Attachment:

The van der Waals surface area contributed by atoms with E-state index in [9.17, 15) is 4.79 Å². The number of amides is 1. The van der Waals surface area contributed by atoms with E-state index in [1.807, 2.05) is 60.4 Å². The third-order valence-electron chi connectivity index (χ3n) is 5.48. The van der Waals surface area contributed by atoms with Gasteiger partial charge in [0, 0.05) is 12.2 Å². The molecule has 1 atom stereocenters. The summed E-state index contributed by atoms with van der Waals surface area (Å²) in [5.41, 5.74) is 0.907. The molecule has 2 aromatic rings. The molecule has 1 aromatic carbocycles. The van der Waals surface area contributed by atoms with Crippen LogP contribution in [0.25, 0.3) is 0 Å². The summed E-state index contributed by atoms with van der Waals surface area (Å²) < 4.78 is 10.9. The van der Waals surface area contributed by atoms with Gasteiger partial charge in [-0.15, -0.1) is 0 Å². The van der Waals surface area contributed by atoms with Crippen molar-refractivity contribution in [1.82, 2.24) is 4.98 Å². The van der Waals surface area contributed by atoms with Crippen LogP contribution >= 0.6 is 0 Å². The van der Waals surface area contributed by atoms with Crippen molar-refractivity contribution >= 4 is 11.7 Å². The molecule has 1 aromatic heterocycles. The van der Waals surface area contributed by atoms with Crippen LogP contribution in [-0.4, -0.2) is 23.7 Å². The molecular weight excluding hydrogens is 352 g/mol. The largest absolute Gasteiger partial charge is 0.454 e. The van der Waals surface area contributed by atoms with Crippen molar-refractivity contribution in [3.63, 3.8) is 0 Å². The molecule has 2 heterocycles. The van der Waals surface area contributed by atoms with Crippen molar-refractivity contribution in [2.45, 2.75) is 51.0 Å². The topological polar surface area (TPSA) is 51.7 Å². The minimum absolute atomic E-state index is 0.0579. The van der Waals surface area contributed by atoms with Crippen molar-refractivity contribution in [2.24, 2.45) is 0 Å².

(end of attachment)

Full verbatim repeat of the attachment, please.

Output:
The van der Waals surface area contributed by atoms with E-state index in [9.17, 15) is 4.79 Å². The number of amides is 1. The van der Waals surface area contributed by atoms with E-state index in [1.807, 2.05) is 60.4 Å². The third-order valence-electron chi connectivity index (χ3n) is 5.48. The van der Waals surface area contributed by atoms with Gasteiger partial charge in [0, 0.05) is 12.2 Å². The molecule has 1 atom stereocenters. The summed E-state index contributed by atoms with van der Waals surface area (Å²) in [5.41, 5.74) is 0.907. The molecule has 2 aromatic rings. The molecule has 1 aromatic carbocycles. The van der Waals surface area contributed by atoms with Crippen LogP contribution in [0.25, 0.3) is 0 Å². The summed E-state index contributed by atoms with van der Waals surface area (Å²) < 4.78 is 10.9. The van der Waals surface area contributed by atoms with Gasteiger partial charge in [-0.15, -0.1) is 0 Å². The van der Waals surface area contributed by atoms with Crippen molar-refractivity contribution in [1.82, 2.24) is 4.98 Å². The van der Waals surface area contributed by atoms with Crippen LogP contribution >= 0.6 is 0 Å². The van der Waals surface area contributed by atoms with Crippen molar-refractivity contribution >= 4 is 11.7 Å². The molecule has 1 aromatic heterocycles. The van der Waals surface area contributed by atoms with Crippen LogP contribution in [-0.4, -0.2) is 23.7 Å². The molecular weight excluding hydrogens is 352 g/mol. The largest absolute Gasteiger partial charge is 0.454 e. The van der Waals surface area contributed by atoms with Crippen molar-refractivity contribution in [3.63, 3.8) is 0 Å². The molecule has 2 heterocycles. The van der Waals surface area contributed by atoms with Crippen molar-refractivity contribution in [2.45, 2.75) is 51.0 Å². The topological polar surface area (TPSA) is 51.7 Å². The minimum absolute atomic E-state index is 0.0579. The van der Waals surface area contributed by atoms with Crippen molar-refractivity contribution in [2.24, 2.45) is 0 Å².